Westchester lawmakers oppose IP radioactive wastewater discharge into Hudson

Nuclear waste. MHNN stock photo.

WHITE PLAINS – The Westchester County Board of Legislators “vehemently opposes plans to dump an estimated one million gallons of radioactive wastewater containing carcinogenic contaminants into the Hudson River,” Chairwoman Catherine Borgia said Tuesday.

The discharge would be conducted by Holtec International, the company that owns and is dismantling the former Indian Point nuclear power plants in Buchanan.

Borgia said the discharge “would undermine decades of successful environmental conservation and cleanup efforts on the Hudson River (and) this disposal method poses disastrous health risks to plant, marine, and human life.”

Lawmakers in Westchester and Rockland counties both adopted resolutions opposed to the discharge.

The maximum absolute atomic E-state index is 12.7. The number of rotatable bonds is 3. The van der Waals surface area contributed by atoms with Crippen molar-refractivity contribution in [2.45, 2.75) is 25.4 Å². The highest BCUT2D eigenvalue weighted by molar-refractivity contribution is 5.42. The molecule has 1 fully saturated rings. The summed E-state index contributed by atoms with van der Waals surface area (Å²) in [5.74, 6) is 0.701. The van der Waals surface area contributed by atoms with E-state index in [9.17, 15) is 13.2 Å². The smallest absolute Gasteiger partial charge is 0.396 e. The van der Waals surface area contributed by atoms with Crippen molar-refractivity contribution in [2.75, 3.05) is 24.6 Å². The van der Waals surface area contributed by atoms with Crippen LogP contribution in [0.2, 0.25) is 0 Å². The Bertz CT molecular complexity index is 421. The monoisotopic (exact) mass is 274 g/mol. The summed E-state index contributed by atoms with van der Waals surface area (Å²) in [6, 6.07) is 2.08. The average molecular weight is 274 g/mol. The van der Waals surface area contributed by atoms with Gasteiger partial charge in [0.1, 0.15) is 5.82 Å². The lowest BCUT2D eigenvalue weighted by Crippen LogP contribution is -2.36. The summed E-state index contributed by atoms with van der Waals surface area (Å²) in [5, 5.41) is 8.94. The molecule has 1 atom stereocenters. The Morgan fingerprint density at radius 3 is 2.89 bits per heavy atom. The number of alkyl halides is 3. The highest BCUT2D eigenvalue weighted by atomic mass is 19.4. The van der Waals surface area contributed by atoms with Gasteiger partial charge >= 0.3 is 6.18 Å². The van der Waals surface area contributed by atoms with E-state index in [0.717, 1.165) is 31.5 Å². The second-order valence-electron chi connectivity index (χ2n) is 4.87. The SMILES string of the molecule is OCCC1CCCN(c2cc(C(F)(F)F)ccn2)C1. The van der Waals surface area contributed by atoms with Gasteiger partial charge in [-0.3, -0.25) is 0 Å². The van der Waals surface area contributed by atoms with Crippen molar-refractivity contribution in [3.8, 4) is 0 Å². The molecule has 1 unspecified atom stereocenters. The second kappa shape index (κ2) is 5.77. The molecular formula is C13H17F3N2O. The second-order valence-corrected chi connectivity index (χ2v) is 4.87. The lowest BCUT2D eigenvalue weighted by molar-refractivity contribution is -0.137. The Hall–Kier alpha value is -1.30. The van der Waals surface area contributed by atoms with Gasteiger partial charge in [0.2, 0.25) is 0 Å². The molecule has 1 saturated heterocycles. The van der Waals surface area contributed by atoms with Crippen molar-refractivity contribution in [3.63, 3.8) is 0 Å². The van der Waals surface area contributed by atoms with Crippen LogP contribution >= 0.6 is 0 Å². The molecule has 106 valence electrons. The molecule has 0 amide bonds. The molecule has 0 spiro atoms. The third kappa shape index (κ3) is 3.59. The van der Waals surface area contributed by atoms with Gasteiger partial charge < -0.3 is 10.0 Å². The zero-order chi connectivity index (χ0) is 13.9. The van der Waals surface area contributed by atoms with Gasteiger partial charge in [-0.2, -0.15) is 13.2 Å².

Borgia said Holtec explained that “the waste would be filtered to reduce the content of carcinogenic contaminants to a level that is as low as reasonably achievable. However, the National Academy of Science states that there is no verifiably safe level of these isotopes when ingested or inhaled.”
She said since the pre-release treatment does not filter out tritium a carcinogen, “the public fears it will threaten those who rely on the river for their drinking water.

Seven municipalities upstream on the Hudson in Ulster and Dutchess counties draw drinking water from the Hudson River.

The Westchester legislators also support state legislation proposed by Senator Pete Harckham and Assemblywoman Dana Levenberg that would ban the release of any radioactive agent into the waters of the state.

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